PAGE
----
Daniel looked up with a small sigh. “That’s all there is.” He murmured finally. The still silence was broken as River knelt to peer over the low wall.

“You escaped the gods but not gravity.” She gravely informed the sad pile of bones.

They held that tableau for a long moment, each lost to their own thoughts, until Carter’s eager voice called down to them, breaking them from their reverie.

“Sir! We’ve got it working!”

Jack clapped a hand to Daniel’s shoulder. “Come on. As fascinating as this tale has been, it’s got nothing to do with our current mission.”

Heated denial flashed across the other man’s bright eyes but O’Neill cut off the objection before it could be made. “You can always come back to have another poke around, but do you want to be the one to tell River she has to wait to go home?”

Daniel let out a breath and inclined his head in reluctant assent, but kept the book clutched possessively to his chest as he started up the hill. By the time the three of them reached the top Carter had the Stargate active and was positioning the MALP at its mouth by means of a remote control. At a nod from the Colonel she sent it trundling through. Peering into the small screen of a palm-sized device, she waited for a moment before declaring “The Stargate is situated in a large cave. It seems clear, sir.”

O’Neill nodded and ushered his team forward. Turning, he laid a gentle hand on River's back and gave her a nudge toward the gate. She took a last look around the desolate plain before stepping firmly through the mirror bright surface. The ripples of her passing were soon lost in the waves from Jack’s larger frame.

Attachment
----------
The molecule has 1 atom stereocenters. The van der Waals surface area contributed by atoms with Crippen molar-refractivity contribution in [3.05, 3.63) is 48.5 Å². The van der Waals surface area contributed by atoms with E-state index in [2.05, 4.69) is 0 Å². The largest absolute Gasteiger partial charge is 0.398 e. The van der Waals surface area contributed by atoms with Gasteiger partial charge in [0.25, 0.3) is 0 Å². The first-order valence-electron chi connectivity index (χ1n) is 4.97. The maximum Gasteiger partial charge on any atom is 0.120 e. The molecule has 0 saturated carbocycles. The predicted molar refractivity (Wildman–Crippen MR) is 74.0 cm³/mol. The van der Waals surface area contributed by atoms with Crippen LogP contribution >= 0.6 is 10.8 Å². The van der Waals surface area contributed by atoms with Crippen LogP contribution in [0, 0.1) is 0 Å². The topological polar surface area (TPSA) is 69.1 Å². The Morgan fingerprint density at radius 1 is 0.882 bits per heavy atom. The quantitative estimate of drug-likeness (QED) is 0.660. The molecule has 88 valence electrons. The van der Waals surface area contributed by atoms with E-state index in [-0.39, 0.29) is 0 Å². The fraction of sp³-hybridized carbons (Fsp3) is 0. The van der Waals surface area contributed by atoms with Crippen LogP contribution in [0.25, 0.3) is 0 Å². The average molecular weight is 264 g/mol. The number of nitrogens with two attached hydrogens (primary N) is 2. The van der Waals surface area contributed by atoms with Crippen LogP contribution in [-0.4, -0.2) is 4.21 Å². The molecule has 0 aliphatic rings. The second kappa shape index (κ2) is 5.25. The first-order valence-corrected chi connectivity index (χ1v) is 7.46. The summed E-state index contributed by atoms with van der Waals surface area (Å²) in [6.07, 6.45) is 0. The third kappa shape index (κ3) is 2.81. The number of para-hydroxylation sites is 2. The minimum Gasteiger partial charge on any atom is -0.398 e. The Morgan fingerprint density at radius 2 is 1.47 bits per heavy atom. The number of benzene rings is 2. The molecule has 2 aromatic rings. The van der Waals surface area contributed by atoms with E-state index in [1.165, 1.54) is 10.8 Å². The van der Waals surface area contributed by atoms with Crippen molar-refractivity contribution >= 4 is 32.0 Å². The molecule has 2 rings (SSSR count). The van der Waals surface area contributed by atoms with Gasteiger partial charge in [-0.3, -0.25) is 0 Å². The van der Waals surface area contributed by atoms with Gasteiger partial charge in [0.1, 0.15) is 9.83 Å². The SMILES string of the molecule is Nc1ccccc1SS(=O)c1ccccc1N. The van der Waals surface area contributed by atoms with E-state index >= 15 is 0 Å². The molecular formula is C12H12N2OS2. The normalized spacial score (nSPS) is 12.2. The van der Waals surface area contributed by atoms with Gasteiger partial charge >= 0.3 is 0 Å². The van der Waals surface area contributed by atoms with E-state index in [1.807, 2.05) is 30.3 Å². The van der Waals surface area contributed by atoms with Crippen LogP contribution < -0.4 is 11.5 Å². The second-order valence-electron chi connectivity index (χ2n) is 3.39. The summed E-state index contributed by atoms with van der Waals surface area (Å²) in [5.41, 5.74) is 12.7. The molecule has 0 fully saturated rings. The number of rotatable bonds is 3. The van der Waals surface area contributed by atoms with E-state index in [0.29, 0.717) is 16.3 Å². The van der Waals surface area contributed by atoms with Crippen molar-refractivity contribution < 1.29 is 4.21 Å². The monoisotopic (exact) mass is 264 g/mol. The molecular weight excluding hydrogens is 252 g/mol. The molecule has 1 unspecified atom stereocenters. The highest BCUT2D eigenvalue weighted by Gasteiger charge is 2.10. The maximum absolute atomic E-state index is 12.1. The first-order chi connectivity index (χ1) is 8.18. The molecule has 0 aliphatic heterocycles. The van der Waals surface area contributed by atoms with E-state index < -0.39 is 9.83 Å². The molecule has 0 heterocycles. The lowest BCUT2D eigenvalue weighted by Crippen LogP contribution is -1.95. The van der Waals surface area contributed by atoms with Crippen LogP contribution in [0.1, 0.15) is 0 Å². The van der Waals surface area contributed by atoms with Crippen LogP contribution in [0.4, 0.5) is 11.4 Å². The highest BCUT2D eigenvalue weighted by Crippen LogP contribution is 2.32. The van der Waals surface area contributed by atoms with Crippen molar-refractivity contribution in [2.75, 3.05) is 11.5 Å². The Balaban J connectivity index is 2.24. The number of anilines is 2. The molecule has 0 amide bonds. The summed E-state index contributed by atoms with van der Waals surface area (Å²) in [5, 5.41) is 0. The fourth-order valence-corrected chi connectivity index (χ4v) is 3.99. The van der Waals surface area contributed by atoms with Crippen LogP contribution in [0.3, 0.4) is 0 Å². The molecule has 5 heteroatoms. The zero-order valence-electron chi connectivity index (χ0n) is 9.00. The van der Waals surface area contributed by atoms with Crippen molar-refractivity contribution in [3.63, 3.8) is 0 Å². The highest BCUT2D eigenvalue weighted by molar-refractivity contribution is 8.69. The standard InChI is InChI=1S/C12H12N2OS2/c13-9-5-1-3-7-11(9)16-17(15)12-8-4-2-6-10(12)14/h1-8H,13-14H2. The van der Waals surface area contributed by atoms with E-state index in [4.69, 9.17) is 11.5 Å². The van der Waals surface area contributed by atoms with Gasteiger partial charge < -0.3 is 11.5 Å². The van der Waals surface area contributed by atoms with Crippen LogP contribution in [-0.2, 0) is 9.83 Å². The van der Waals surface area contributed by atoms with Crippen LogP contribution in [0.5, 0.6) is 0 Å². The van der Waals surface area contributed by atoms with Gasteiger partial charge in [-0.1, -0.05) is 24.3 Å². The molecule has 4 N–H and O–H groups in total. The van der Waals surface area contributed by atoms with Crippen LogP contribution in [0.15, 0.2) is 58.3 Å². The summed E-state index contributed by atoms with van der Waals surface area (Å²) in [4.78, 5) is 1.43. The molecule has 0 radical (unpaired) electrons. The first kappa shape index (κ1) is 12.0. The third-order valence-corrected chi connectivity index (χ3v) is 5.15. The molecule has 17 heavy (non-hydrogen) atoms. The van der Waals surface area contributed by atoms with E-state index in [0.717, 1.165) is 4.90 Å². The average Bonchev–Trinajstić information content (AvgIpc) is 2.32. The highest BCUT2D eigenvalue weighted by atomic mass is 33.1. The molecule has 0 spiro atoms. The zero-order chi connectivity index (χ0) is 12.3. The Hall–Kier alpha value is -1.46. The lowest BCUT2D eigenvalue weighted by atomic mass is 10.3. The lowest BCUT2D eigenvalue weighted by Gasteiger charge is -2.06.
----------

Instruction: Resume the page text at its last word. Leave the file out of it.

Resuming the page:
As the event horizon collapsed the planet settled back into silence. Little evidence remained of the intrusion of living beings into the ancient place, and once more the wailing wind was the only sound to disturb the dreams of the dead.

AN/ Well, what do you think? For those getting impatient for our two groups of heros to meet up, sorry it’s taken so long. You can’t rush a good confrontation! At least they’re on the same planet now!

COMMENTS

Friday, May 5, 2006 2:49 PM

BOOKADDICT


Yay! Loving all the interconnection stuff and that Jack knew something that Daniel didn't. I can't wait for the confrontation between the two crews.

Friday, May 5, 2006 7:50 PM

REAVERMAN


Very cool! I'm looking forward to the next one!